In May, after the announcement of the €750bn ($966bn) aid package for southern Europe, Angela Merkel, the German chancellor, boldly declared that henceforth the rules would be geared not to the weakest states but to the strongest. Now, it seems, the Germans would like an equal and opposite rule to apply in banking. In response to the tightening of the Basel capital adequacy regime, German banks were this week begging for a last-minute dilution of the rules.

This underlines a curious feature of the financial crisis. While Anglo-Saxon banks are perceived to be the villains of the piece, German banks are in reality the Achilles’ heel of the European banking system. They are seriously undercapitalised. Hence their wish to make a Basel-approved Augustinian vow to make their balance sheets chaste, but not yet.

In part, this is the old story of the failure to consolidate public sector banks that are insufficiently profitable. Confronted with complex, yield-enhancing securitised products, they threw caution to the winds. Their problem was then exacerbated because too much of their equity consisted of poor quality capital that was unable to absorb losses – something Basel III is rightly keen to tidy up.

The second leg of the story concerns the banks’ role in financing southern Europe’s deficits. By accumulating more and more financial claims on free-spending Club Med states, they made a nonsense of the Maastricht treaty’s “no bail-out clause”. That demonstrates that a weak banking system is, in fact, the inevitable byproduct of Germany’s export-led growth model.

In effect, the perception of currency stability within the monetary union encouraged the unstable financing of sovereign debt and the growth of huge imbalances between north and south.

Whatever capital ratios are formally agreed by central bankers and regulators on Sunday, this will not be the end of the story for the German banks. Nor will Germany remain as strong a state as it might if it remains dependent on external demand in a world where the leading deficit countries seek to restore their balance sheets. A hint of that is already apparent in the recent data, which show that, while Germany’s exporters are doing their usual superb job, German gross domestic product is still well below its level at the peak of the last business cycle, thereby underperforming the US.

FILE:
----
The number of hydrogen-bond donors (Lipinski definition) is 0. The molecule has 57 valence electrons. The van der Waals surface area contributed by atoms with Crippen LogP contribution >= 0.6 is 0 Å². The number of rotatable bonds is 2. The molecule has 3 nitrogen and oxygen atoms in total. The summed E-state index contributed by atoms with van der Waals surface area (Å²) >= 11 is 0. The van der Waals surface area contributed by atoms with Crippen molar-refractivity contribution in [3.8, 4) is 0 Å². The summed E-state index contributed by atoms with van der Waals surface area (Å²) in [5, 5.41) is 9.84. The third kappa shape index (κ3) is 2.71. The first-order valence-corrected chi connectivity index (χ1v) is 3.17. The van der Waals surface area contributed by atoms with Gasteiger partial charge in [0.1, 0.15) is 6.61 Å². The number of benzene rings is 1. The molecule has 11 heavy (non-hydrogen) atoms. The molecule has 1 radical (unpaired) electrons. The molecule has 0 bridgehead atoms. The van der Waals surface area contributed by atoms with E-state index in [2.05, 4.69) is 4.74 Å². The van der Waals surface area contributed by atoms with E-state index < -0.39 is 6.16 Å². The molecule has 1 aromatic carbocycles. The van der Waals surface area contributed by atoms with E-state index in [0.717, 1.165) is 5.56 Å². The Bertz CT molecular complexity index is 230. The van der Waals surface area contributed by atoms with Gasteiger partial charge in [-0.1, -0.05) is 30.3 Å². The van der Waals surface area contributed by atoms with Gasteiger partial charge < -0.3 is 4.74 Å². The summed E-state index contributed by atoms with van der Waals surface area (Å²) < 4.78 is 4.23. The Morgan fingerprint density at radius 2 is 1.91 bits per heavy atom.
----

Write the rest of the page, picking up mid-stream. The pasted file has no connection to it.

To Anglo-Saxon eyes, it is obviously in the German interest to address imbalances within Europe by reversing a decade of stagnation in domestic consumption. Imposing deflation on southern Europe is anyway a self-destructive remedy. The actions of surplus countries in northern Europe matter for the stability and sound operations of the monetary union. Expecting all the burden of adjustment to fall on the deficit countries is simply unrealistic. That was a central lesson of the 1930s, in which there was a similar asymmetry between surplus and deficit countries because the gold standard system imposed a penalty for running out of reserves, but no penalty for accumulating gold.

Yet Barry Eichengreen, a leading historian of the gold standard, argues that there is often a mentalité that stands in the way of acceptance of mutual responsibility in currency and trade relations. At one level, it is the deeply ingrained belief that debtors are profligate, which is why German taxpayers feel southern Europeans have misbehaved and must be obliged to put their houses back in order – no matter that it was Germany that led the charge to subvert the stability and growth pact rules that allowed the Club Med debt binge to happen.

At another level, policymakers are often victims of received wisdom or ideology. In 1930s Britain, this was “the Treasury view”, which held that the only way to address a fall in demand was through falling wages and internal deflation.

That is why the safest bet in Europe today is that there will be no rebalancing of the eurozone on the basis of a stimulus to German consumption.

The American writer Upton Sinclair – whose novel The Moneychangers, based on the 1907 financial crash, makes topical reading – is said to have remarked that it is difficult to get a man to understand something when his salary depends on his not understanding it. Perhaps that should be rejigged to say that it is difficult to get a German chancellor to understand something when her political future depends on not understanding it.

The message is that Germany will now be a very difficult bedfellow for other eurozone members because we are back to the problem of an overmighty unified Germany that European Monetary Union was intended to resolve. A further irony is that in the 1920s under the gold standard it was Germany that ran the deficits while the US pursued financial orthodoxy.

The writer is an FT columnist

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